June 13, 2012 - Updated on January 20, 2016

News outlets prosecuted for reporting that Iran bribed parliamentarians

Reporters Without Borders is puzzled that the Media Offences Commission has decided to refer complaints against the Pajhwok Afghan News agency and two newspapers, Sarnewesht and Bavar, to the attorney-general’s office and calls for the complaints, about a report that Iran bribed parliamentarians, to be withdrawn.

“This decision does not help media independence and development in Afghanistan,” Reporters Without Borders said. “It is true that, under the existing media law, this commission has the power to refer a case to the attorney-general, but it also has the power to avoid involving the courts if this is unnecessary.

“In the article that prompted the complaints, Pajhwok Afghan News offered to give the right of reply to those concerned by its allegations. It is also incomprehensible that the two newspapers, Sarnewesht and Bavar, are receiving the same treatment, as they just reprinted the allegations that had already ready been published elsewhere.”

The case was prompted by a Pajhwok Afghan News report on 26 May quoting a source close to the government as saying Iran had distributed 25 million dollars to parliamentarians to get them to vote against an Afghan-US Strategic Partnership Agreement that is due to take effect in 2014.

Following protests from some parliamentarians, the case was referred to the Media Offences Commission, which decided, after meeting with Pajhwok Afghan News editor Danish Karokhel, to refer it to the Kabul attorney-general.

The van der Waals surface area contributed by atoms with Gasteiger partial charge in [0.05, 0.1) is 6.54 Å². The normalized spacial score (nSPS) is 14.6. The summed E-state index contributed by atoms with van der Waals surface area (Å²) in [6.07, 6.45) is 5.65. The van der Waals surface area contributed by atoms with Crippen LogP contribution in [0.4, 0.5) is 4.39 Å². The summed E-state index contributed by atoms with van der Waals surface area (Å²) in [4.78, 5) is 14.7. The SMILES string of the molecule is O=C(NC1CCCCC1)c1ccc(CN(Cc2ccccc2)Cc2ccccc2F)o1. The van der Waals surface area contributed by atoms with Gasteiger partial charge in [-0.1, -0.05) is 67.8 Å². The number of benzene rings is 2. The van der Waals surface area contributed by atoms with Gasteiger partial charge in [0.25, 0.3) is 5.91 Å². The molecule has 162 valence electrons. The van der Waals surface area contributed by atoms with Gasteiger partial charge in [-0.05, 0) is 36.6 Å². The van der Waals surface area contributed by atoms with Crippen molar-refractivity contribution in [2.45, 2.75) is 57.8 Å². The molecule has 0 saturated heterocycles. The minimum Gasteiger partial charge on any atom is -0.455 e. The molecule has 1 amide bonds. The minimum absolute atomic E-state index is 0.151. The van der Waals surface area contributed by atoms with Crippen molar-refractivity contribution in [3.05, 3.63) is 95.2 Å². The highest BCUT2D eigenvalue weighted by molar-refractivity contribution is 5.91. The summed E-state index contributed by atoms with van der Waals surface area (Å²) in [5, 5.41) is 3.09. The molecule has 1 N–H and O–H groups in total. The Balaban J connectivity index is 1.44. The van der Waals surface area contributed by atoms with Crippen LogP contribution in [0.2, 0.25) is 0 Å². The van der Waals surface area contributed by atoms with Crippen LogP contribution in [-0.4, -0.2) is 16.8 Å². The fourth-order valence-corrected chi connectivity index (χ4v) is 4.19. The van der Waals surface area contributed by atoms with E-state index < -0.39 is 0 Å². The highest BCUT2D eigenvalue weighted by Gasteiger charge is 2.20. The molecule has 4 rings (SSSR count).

Karokhel told Reporters Without Borders: “We got this story from a reliable source and we did our own research to verify the information before publishing it. We contacted parliamentarians and we asked them for their comments. We even waited until 7 p.m. in order to get a reaction from the Iranian embassy. As far as I am concerned, we did our job as journalists and we stand by it. And as the law so requires, we can present our sources before a competent court.”

Assadolah Wahidi, the editor of the daily Sarnewesht, said he regretted that the authorities were persecuting his newspaper. “A dozen news outlets carried this information so why are only Sarnewesht and Bavar going to be published,” he said in a letter to Reporters Without Borders, criticising the decision as an “attack on freedom of expression.”

Information and culture minister Seid Makhodm Rahine, who heads the commission, told Reporters Without Borders: “The commission is not a state body, it is independent. Aside from me, its eight other members are from civil society. Our job is to verify whether or not a news media committed an offence. We also try to settle the dispute between plaintiffs and media but in this case, the two sides are sticking to their positions. In a case with such serious allegations, the only solution if for the courts to arbitrate.”

Afghanistan’s independent media find themselves squeezed between, on the one hand, media that are funded and controlled by warlords and foreign governments such as Pakistan and Iran, who are thus able to meddle in the country’s internal affairs, and, on the other, by the Taliban and by corrupt government officials who pressure them to say nothing.